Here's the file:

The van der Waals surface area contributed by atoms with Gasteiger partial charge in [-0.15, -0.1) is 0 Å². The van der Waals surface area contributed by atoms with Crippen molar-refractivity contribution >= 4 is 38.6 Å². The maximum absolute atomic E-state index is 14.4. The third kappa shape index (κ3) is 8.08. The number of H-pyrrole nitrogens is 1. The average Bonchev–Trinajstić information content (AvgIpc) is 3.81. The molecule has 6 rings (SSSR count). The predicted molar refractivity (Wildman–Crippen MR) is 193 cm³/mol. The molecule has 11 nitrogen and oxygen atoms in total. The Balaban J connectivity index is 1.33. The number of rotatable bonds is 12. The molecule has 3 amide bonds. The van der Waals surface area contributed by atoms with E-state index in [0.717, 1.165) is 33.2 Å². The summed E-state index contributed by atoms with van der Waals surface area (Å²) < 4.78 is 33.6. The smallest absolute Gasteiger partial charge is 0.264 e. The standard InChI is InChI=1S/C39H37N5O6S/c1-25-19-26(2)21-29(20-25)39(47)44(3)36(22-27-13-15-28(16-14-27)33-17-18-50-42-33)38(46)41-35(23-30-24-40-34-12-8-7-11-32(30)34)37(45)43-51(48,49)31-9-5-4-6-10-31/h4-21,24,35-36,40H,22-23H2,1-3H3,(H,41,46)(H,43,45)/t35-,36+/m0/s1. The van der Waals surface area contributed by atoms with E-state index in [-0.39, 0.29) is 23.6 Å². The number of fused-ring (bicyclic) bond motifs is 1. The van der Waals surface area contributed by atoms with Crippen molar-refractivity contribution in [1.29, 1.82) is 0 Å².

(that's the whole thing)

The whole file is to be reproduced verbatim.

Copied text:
The van der Waals surface area contributed by atoms with Gasteiger partial charge in [-0.15, -0.1) is 0 Å². The van der Waals surface area contributed by atoms with Crippen molar-refractivity contribution >= 4 is 38.6 Å². The maximum absolute atomic E-state index is 14.4. The third kappa shape index (κ3) is 8.08. The number of H-pyrrole nitrogens is 1. The average Bonchev–Trinajstić information content (AvgIpc) is 3.81. The molecule has 6 rings (SSSR count). The predicted molar refractivity (Wildman–Crippen MR) is 193 cm³/mol. The molecule has 11 nitrogen and oxygen atoms in total. The Balaban J connectivity index is 1.33. The number of rotatable bonds is 12. The molecule has 3 amide bonds. The van der Waals surface area contributed by atoms with E-state index in [0.717, 1.165) is 33.2 Å². The summed E-state index contributed by atoms with van der Waals surface area (Å²) < 4.78 is 33.6. The smallest absolute Gasteiger partial charge is 0.264 e. The standard InChI is InChI=1S/C39H37N5O6S/c1-25-19-26(2)21-29(20-25)39(47)44(3)36(22-27-13-15-28(16-14-27)33-17-18-50-42-33)38(46)41-35(23-30-24-40-34-12-8-7-11-32(30)34)37(45)43-51(48,49)31-9-5-4-6-10-31/h4-21,24,35-36,40H,22-23H2,1-3H3,(H,41,46)(H,43,45)/t35-,36+/m0/s1. The van der Waals surface area contributed by atoms with E-state index in [-0.39, 0.29) is 23.6 Å². The number of fused-ring (bicyclic) bond motifs is 1. The van der Waals surface area contributed by atoms with Crippen molar-refractivity contribution in [1.29, 1.82) is 0 Å².